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Consumer Reports Survey Shows Both Treatments Are Effective for Depression and Anxiety
WebMD Health News
Reviewed By Laura J. Martin, MD
June 1, 2010 -- Antidepressants are commonly prescribed for treating both anxiety and depression, but talk therapy appears to work just as well as the medications, according to a new survey. People who both take medicine and get therapy fare even better.
Nearly 80% of survey respondents with depression or anxiety reported antidepressant use, says Nancy Metcalf, senior program editor at Consumer Reports Health, which will publish the results of its third mental health survey of its readers in the July issue.
While medication produced good results, so did talk therapy. "What we found is, if you can get yourself to talk therapy, and if you stick with it for at least seven weeks, you are going to get results as good as you would if you just popped a pill," Metcalf tells WebMD.
The survey, conducted in 2009, includes data from more than 1,500 survey respondents who had sought professional help for depression, anxiety, or another mental health problem between January 2006 and April 2009. They reported the treatments they sought and how well they helped, including specifics on types of drugs and side effects and the types of therapists they went to.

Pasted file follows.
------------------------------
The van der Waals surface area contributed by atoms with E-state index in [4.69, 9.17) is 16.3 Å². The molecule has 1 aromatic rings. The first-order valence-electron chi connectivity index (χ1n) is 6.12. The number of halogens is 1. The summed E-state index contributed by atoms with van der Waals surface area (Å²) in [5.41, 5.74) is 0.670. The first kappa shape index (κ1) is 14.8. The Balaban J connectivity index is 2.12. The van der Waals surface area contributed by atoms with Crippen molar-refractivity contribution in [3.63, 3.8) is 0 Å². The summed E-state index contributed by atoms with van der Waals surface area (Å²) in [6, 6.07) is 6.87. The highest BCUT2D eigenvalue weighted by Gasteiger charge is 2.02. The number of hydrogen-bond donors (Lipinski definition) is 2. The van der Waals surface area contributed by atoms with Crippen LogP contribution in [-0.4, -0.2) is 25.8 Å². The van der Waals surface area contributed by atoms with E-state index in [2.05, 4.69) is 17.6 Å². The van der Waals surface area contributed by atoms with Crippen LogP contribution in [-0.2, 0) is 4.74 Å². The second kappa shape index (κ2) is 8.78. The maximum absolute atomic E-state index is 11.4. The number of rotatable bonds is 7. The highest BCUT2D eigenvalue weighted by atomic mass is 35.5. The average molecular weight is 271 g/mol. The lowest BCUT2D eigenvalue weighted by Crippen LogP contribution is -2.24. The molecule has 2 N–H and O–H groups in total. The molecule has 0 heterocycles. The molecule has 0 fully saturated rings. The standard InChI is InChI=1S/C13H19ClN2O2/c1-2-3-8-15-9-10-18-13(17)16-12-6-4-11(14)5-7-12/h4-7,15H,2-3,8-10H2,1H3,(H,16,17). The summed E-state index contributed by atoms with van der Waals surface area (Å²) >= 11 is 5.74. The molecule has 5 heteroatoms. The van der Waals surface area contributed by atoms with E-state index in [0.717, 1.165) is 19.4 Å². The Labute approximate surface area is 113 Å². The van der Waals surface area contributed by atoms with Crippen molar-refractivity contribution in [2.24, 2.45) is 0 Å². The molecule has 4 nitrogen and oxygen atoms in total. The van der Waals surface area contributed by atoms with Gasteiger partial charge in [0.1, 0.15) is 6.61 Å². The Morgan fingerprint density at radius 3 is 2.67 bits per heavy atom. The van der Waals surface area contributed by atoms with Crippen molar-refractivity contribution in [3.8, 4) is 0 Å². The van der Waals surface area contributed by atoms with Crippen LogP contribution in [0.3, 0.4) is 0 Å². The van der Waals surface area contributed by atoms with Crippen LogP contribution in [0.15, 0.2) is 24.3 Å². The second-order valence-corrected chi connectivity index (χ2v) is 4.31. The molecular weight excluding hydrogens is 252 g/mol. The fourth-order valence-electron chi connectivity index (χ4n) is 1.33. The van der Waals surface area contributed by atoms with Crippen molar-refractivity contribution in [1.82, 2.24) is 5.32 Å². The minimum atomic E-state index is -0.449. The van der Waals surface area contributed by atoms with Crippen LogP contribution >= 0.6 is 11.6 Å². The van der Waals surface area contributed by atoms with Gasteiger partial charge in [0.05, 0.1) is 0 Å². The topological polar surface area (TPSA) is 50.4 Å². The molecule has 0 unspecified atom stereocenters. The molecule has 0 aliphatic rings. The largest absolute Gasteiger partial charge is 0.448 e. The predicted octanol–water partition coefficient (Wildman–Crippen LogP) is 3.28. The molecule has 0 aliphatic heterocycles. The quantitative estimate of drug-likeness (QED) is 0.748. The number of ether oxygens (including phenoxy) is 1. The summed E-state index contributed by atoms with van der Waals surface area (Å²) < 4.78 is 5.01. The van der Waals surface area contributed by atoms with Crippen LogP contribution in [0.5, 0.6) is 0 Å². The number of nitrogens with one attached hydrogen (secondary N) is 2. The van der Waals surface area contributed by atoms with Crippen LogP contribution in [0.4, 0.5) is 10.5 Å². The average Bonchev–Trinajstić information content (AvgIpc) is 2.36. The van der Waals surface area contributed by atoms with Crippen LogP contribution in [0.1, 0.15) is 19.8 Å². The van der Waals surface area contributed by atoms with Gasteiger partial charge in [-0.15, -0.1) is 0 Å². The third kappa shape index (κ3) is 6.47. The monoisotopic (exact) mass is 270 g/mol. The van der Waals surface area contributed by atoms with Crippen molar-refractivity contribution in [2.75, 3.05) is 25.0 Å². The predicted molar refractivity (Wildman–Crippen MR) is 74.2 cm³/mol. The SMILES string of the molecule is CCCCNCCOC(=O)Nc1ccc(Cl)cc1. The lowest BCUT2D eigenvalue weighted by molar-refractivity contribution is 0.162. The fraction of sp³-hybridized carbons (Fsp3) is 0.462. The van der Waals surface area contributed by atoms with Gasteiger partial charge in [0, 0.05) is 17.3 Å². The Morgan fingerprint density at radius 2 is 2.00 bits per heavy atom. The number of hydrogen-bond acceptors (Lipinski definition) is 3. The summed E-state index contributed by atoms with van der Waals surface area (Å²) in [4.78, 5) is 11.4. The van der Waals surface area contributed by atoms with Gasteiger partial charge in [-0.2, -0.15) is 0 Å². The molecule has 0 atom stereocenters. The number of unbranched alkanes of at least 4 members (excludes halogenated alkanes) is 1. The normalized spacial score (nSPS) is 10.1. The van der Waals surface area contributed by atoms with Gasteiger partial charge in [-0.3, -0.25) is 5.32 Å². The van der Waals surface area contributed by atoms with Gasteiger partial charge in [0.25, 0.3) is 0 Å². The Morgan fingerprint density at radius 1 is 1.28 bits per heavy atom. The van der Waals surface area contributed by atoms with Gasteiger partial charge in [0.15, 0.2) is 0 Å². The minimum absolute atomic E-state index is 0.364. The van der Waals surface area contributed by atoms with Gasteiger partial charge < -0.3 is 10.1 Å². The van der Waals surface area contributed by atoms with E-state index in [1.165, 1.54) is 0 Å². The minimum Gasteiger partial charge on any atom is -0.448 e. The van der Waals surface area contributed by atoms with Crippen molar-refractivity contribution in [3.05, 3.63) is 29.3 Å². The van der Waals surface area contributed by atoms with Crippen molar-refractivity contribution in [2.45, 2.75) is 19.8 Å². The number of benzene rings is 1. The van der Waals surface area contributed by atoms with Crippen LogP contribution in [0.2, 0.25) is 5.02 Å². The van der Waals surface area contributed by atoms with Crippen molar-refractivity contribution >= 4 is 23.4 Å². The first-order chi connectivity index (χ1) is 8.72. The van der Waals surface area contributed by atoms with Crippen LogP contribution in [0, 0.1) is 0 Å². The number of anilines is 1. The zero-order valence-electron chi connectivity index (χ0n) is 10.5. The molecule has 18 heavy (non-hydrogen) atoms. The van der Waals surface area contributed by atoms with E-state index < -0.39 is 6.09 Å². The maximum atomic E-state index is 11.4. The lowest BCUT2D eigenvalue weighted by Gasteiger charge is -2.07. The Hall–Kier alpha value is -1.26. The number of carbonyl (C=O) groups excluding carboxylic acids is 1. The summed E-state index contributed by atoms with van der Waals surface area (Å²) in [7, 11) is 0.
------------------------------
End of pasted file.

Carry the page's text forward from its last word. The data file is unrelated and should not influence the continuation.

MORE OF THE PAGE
About 16% of U.S. adults have had depression at some point in their lives, according to a 2006 CDC survey, and about 11% are told by a health care professional they have anxiety.
Tracking Depression and Anxiety
Of the 1,544 respondents in the Consumer Reports survey with depression or anxiety, 30% reported depression only, 18% anxiety only, and 52% both at the same time. Most drugs now used for depression treatment also work for anxiety. The average age of the survey respondents was 58.
In the survey, those who took medications found that some drugs produced fewer side effects than other types.
Those who took the class of antidepressants known as SSRIs (selective serotonin reuptake inhibitors) such as Celexa, Prozac, Zoloft, and their generic equivalents had lower rates of side effects than those taking SNRIs.
The respondents who took SSRIs found them about as helpful as those taking SNRIs, with 53% of those on SSRIs saying they helped a lot and 49% of those on SNRIs saying that.
The side effects, Metcalf's team found, were higher than what is typically reported in drug company studies; 31% of those on SSRIs and 36% of those on SNRIs reported sexual side effects.
The first drug tried didn't always work, the readers reported; they took a median (half more, half fewer) of three.
Of the 45% of respondents who turned to talk therapy, either alone or with medication, 46% said the therapy sessions had made their condition "a lot better," while 45% termed things "somewhat better."
Overall, a psychiatrist got a somewhat higher helpfulness score from the readers. But in general, the advantages of talk therapy were consistent whether the therapist was a psychologist, social worker, or licensed counselor.